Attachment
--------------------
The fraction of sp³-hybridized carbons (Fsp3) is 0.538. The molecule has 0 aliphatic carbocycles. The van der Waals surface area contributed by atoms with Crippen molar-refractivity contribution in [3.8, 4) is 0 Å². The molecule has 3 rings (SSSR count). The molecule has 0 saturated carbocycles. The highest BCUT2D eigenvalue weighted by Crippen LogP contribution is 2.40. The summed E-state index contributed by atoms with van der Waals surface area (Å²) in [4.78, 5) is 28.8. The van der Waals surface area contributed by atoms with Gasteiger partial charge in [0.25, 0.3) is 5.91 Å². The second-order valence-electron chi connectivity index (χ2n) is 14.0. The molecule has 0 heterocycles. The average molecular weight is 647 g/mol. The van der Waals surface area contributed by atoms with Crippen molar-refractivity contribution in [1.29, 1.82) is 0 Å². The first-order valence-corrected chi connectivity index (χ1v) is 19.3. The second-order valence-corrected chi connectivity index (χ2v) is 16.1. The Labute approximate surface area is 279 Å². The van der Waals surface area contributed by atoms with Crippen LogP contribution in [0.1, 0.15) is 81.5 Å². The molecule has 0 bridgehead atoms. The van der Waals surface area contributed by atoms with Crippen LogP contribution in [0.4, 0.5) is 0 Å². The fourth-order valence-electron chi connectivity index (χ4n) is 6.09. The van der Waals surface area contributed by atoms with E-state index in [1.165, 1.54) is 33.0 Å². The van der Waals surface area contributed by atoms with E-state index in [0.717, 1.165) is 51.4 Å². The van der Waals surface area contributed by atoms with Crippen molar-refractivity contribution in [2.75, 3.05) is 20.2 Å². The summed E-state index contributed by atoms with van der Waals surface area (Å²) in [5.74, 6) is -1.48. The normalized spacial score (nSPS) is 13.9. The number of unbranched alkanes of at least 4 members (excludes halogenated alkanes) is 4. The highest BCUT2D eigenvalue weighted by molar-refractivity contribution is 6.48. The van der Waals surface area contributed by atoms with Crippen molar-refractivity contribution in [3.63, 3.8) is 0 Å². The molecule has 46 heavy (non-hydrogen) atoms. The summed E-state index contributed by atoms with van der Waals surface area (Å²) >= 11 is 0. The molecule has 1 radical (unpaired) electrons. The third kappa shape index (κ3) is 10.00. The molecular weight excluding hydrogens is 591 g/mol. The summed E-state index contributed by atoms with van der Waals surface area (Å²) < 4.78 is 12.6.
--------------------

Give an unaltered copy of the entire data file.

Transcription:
The fraction of sp³-hybridized carbons (Fsp3) is 0.538. The molecule has 0 aliphatic carbocycles. The van der Waals surface area contributed by atoms with Crippen molar-refractivity contribution in [3.8, 4) is 0 Å². The molecule has 3 rings (SSSR count). The molecule has 0 saturated carbocycles. The highest BCUT2D eigenvalue weighted by Crippen LogP contribution is 2.40. The summed E-state index contributed by atoms with van der Waals surface area (Å²) in [4.78, 5) is 28.8. The van der Waals surface area contributed by atoms with Gasteiger partial charge in [0.25, 0.3) is 5.91 Å². The second-order valence-electron chi connectivity index (χ2n) is 14.0. The molecule has 0 heterocycles. The average molecular weight is 647 g/mol. The van der Waals surface area contributed by atoms with Crippen molar-refractivity contribution in [1.29, 1.82) is 0 Å². The first-order valence-corrected chi connectivity index (χ1v) is 19.3. The second-order valence-corrected chi connectivity index (χ2v) is 16.1. The Labute approximate surface area is 279 Å². The van der Waals surface area contributed by atoms with Crippen LogP contribution in [0.1, 0.15) is 81.5 Å². The molecule has 0 bridgehead atoms. The van der Waals surface area contributed by atoms with Crippen LogP contribution in [0.4, 0.5) is 0 Å². The fourth-order valence-electron chi connectivity index (χ4n) is 6.09. The van der Waals surface area contributed by atoms with E-state index in [1.165, 1.54) is 33.0 Å². The van der Waals surface area contributed by atoms with E-state index in [0.717, 1.165) is 51.4 Å². The van der Waals surface area contributed by atoms with Crippen molar-refractivity contribution in [2.75, 3.05) is 20.2 Å². The summed E-state index contributed by atoms with van der Waals surface area (Å²) in [5.74, 6) is -1.48. The normalized spacial score (nSPS) is 13.9. The number of unbranched alkanes of at least 4 members (excludes halogenated alkanes) is 4. The highest BCUT2D eigenvalue weighted by molar-refractivity contribution is 6.48. The van der Waals surface area contributed by atoms with Crippen molar-refractivity contribution in [3.63, 3.8) is 0 Å². The molecule has 46 heavy (non-hydrogen) atoms. The summed E-state index contributed by atoms with van der Waals surface area (Å²) >= 11 is 0. The molecule has 1 radical (unpaired) electrons. The third kappa shape index (κ3) is 10.00. The molecular weight excluding hydrogens is 591 g/mol. The summed E-state index contributed by atoms with van der Waals surface area (Å²) < 4.78 is 12.6.